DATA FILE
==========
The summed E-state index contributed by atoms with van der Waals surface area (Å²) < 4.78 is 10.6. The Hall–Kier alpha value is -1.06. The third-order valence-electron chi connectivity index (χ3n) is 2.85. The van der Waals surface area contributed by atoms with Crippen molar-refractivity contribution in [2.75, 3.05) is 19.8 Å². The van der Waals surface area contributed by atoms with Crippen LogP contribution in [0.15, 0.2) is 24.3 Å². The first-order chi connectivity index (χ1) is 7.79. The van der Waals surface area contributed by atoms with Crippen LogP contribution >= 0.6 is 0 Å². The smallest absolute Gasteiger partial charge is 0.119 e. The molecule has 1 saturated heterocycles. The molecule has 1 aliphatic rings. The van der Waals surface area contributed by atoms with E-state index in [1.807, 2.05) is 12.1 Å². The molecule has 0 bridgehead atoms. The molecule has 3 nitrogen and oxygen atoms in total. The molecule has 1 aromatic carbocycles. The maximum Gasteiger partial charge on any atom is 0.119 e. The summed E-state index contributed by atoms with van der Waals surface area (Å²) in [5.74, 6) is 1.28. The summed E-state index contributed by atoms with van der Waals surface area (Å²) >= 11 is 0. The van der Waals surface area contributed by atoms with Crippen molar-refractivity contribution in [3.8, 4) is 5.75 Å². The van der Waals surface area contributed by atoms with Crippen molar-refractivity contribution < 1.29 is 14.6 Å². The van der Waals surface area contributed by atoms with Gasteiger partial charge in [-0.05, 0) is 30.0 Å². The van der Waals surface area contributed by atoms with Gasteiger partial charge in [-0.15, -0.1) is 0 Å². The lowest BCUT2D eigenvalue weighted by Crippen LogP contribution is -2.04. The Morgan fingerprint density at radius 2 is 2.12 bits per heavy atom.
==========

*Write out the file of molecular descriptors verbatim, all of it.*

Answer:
The summed E-state index contributed by atoms with van der Waals surface area (Å²) < 4.78 is 10.6. The Hall–Kier alpha value is -1.06. The third-order valence-electron chi connectivity index (χ3n) is 2.85. The van der Waals surface area contributed by atoms with Crippen molar-refractivity contribution in [2.75, 3.05) is 19.8 Å². The van der Waals surface area contributed by atoms with Crippen LogP contribution in [0.15, 0.2) is 24.3 Å². The first-order chi connectivity index (χ1) is 7.79. The van der Waals surface area contributed by atoms with Crippen LogP contribution >= 0.6 is 0 Å². The smallest absolute Gasteiger partial charge is 0.119 e. The molecule has 1 saturated heterocycles. The molecule has 1 aliphatic rings. The van der Waals surface area contributed by atoms with E-state index in [1.807, 2.05) is 12.1 Å². The molecule has 0 bridgehead atoms. The molecule has 3 nitrogen and oxygen atoms in total. The molecule has 1 aromatic carbocycles. The maximum Gasteiger partial charge on any atom is 0.119 e. The summed E-state index contributed by atoms with van der Waals surface area (Å²) in [5.74, 6) is 1.28. The summed E-state index contributed by atoms with van der Waals surface area (Å²) >= 11 is 0. The van der Waals surface area contributed by atoms with Crippen molar-refractivity contribution in [3.8, 4) is 5.75 Å². The van der Waals surface area contributed by atoms with Crippen molar-refractivity contribution < 1.29 is 14.6 Å². The van der Waals surface area contributed by atoms with Gasteiger partial charge in [-0.05, 0) is 30.0 Å². The van der Waals surface area contributed by atoms with Gasteiger partial charge in [-0.15, -0.1) is 0 Å². The lowest BCUT2D eigenvalue weighted by Crippen LogP contribution is -2.04. The Morgan fingerprint density at radius 2 is 2.12 bits per heavy atom.